A new report shatters the stereotypes and suggests where we'll be seeing more of the good stuff.
Whisky Glass
Credit: © Peter Scholey / Alamy Stock Photo

There's a certain pride in being the nation that drinks the most whiskey—and it's a badge of honor that would mean something different if you swapped in vodka or gin or rum. So who drinks the most whiskey? Your first guess would be Scotland or Ireland, right? Because that's where the good stuff has historically been made. Or the United States because we're a huge nation with a notoriously strong thirst for brown spirits? Or maybe it's China because they are hardcore aficionados of spirits with money to burn? Wrong, wrong, and wrong. The answer is France.

Yes, a country best known for its balanced wines and impeccable Cognacs is downing whiskey like it's free Champagne. The French drink an average of 2.15 litres (73 ounces) a year, according to retail consultants Bonial. Second place goes to Uruguay—not a country I would have guessed—with 1.8 litres (61 ounces) followed by the United States at 1.4 litres (47 ounces).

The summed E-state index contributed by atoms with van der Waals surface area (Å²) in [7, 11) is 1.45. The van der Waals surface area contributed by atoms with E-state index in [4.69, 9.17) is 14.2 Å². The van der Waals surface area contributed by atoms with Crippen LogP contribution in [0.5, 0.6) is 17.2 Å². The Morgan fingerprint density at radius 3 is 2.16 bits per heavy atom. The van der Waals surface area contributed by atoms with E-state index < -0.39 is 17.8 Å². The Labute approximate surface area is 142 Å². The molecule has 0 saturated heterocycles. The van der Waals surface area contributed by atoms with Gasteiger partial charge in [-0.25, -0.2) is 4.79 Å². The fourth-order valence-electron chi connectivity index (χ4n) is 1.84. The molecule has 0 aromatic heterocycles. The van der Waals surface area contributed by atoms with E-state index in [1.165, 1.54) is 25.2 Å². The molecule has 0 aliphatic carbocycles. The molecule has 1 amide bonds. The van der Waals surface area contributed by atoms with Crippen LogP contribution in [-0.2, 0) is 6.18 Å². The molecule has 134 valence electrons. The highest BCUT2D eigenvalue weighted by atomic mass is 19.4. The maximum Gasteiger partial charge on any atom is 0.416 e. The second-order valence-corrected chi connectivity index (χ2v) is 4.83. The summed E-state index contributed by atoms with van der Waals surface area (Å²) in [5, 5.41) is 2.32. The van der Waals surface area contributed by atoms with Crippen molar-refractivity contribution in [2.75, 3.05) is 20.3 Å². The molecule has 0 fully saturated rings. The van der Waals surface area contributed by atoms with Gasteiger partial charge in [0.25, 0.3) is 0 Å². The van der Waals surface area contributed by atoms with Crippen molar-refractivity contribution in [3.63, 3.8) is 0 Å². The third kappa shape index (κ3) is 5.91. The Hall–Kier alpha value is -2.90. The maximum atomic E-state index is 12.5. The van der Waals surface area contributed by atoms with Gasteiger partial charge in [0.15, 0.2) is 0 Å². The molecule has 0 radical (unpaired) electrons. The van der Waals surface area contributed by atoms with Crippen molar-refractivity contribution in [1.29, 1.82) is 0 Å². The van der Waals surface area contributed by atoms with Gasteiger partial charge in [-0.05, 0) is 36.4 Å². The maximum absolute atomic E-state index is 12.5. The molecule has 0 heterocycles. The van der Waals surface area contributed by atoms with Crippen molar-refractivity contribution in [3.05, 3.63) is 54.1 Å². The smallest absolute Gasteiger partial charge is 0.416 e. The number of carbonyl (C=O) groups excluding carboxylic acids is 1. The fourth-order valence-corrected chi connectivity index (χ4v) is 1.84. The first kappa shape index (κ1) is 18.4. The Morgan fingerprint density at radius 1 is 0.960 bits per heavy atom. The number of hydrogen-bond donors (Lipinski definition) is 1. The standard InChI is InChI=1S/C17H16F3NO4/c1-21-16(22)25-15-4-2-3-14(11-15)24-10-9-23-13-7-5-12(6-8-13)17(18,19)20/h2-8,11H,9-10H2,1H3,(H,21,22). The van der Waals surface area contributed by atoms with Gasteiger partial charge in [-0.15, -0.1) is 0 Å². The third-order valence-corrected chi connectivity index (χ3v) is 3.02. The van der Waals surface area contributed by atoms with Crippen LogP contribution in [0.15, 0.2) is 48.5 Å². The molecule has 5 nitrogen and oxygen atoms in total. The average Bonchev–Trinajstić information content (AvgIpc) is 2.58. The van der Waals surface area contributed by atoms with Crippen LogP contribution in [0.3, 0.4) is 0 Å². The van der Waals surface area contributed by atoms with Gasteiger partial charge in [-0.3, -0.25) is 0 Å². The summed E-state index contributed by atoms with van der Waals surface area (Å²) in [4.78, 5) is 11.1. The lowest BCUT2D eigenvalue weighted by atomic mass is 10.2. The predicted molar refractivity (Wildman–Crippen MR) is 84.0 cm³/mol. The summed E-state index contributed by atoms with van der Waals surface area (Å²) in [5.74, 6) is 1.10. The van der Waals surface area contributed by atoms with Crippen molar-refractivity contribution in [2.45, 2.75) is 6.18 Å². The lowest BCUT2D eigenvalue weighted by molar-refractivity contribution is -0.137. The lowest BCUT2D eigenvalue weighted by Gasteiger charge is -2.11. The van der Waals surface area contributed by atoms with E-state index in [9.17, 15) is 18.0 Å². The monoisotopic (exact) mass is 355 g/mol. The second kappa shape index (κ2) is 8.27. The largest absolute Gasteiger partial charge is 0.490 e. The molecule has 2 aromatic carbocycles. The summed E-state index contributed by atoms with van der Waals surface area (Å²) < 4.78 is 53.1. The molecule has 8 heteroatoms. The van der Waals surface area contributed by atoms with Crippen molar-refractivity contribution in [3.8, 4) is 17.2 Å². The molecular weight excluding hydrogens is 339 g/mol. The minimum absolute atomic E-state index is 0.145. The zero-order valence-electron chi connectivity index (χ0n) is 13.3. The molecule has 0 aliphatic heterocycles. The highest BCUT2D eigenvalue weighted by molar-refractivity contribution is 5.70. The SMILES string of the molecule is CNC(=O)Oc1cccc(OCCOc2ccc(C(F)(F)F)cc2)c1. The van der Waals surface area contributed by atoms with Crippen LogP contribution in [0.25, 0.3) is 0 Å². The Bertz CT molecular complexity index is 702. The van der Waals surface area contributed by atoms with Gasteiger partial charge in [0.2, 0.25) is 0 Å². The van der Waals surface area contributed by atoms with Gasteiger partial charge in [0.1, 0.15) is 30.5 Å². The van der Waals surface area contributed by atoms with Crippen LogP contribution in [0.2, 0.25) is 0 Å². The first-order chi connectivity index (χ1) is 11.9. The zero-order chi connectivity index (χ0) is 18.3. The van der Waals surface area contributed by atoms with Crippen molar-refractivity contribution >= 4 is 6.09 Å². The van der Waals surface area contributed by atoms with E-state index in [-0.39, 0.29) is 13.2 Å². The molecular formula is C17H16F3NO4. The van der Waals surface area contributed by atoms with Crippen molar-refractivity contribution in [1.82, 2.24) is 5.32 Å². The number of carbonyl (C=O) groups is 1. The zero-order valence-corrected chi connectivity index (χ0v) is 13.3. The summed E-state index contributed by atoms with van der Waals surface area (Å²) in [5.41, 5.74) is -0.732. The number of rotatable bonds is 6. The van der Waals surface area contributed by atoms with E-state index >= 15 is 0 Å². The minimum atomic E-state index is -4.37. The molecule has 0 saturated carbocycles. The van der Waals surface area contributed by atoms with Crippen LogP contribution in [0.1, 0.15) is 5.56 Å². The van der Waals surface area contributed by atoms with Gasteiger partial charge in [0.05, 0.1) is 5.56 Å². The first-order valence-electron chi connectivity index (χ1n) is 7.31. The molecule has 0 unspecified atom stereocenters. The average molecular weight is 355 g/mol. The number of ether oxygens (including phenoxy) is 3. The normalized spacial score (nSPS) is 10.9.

According to the French Federation of Spirits, whiskey accounts for almost 40 percent of the spirits market in France, too. The market for cognac: 0.5 percent.

What does this mean—beyond tweaking your vision of the average French bar scene? It suggests that we will be seeing more whiskey made in France. Right now, 90 percent of whiskey consumed in France is made in Scotland. But the French have the land, the work force, and the skills to make their own quality whiskey. And there are already a smattering of such distilleries in France, including Glann ar Mor, Warenghem, and Guillon. One question remains: If enough new whiskey brands emerge from France, would they ever consider giving the drink a new name—as Canada (Rye), the U.S. (Bourbon) and Scotland (Scotch) have done?